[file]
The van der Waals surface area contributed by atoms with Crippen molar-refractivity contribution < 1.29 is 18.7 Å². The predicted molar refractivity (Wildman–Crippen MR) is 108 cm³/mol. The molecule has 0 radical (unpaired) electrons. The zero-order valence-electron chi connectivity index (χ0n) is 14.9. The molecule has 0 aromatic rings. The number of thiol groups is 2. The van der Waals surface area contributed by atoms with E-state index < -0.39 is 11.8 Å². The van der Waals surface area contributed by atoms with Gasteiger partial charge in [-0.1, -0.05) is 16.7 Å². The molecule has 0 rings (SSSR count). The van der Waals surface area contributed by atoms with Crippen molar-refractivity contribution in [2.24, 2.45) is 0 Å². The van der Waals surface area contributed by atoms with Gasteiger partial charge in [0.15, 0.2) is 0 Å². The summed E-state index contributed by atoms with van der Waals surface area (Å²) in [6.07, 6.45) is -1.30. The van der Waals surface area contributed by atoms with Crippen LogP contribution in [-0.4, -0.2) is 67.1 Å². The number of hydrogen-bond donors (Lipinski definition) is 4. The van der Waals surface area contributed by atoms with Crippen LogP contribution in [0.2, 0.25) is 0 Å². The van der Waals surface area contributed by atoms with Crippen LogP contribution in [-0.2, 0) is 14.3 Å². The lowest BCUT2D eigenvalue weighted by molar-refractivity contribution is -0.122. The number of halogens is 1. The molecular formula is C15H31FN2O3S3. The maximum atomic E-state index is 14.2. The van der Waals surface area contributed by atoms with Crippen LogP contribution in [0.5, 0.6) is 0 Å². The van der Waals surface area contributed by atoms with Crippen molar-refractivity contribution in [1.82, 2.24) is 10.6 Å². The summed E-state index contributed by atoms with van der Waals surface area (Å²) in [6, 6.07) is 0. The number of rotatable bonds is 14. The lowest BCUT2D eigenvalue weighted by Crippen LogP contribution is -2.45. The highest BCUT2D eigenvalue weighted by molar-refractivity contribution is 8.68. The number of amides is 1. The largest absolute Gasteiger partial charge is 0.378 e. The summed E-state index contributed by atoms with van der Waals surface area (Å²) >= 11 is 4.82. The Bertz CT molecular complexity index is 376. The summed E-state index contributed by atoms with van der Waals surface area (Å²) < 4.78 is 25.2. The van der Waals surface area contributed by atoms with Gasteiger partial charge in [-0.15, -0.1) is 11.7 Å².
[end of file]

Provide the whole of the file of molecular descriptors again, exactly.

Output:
The van der Waals surface area contributed by atoms with Crippen molar-refractivity contribution < 1.29 is 18.7 Å². The predicted molar refractivity (Wildman–Crippen MR) is 108 cm³/mol. The molecule has 0 radical (unpaired) electrons. The zero-order valence-electron chi connectivity index (χ0n) is 14.9. The molecule has 0 aromatic rings. The number of thiol groups is 2. The van der Waals surface area contributed by atoms with E-state index < -0.39 is 11.8 Å². The van der Waals surface area contributed by atoms with Gasteiger partial charge in [-0.1, -0.05) is 16.7 Å². The molecule has 0 rings (SSSR count). The van der Waals surface area contributed by atoms with Crippen molar-refractivity contribution in [2.24, 2.45) is 0 Å². The van der Waals surface area contributed by atoms with Gasteiger partial charge in [0.15, 0.2) is 0 Å². The summed E-state index contributed by atoms with van der Waals surface area (Å²) in [6.07, 6.45) is -1.30. The van der Waals surface area contributed by atoms with Crippen LogP contribution in [-0.4, -0.2) is 67.1 Å². The number of hydrogen-bond donors (Lipinski definition) is 4. The van der Waals surface area contributed by atoms with Crippen LogP contribution in [0.2, 0.25) is 0 Å². The van der Waals surface area contributed by atoms with Crippen LogP contribution in [-0.2, 0) is 14.3 Å². The lowest BCUT2D eigenvalue weighted by molar-refractivity contribution is -0.122. The number of halogens is 1. The molecular formula is C15H31FN2O3S3. The maximum atomic E-state index is 14.2. The van der Waals surface area contributed by atoms with Crippen LogP contribution in [0.5, 0.6) is 0 Å². The van der Waals surface area contributed by atoms with Crippen molar-refractivity contribution in [1.82, 2.24) is 10.6 Å². The summed E-state index contributed by atoms with van der Waals surface area (Å²) in [6, 6.07) is 0. The number of rotatable bonds is 14. The lowest BCUT2D eigenvalue weighted by Crippen LogP contribution is -2.45. The highest BCUT2D eigenvalue weighted by molar-refractivity contribution is 8.68. The number of amides is 1. The largest absolute Gasteiger partial charge is 0.378 e. The summed E-state index contributed by atoms with van der Waals surface area (Å²) >= 11 is 4.82. The Bertz CT molecular complexity index is 376. The summed E-state index contributed by atoms with van der Waals surface area (Å²) < 4.78 is 25.2. The van der Waals surface area contributed by atoms with Gasteiger partial charge in [-0.15, -0.1) is 11.7 Å².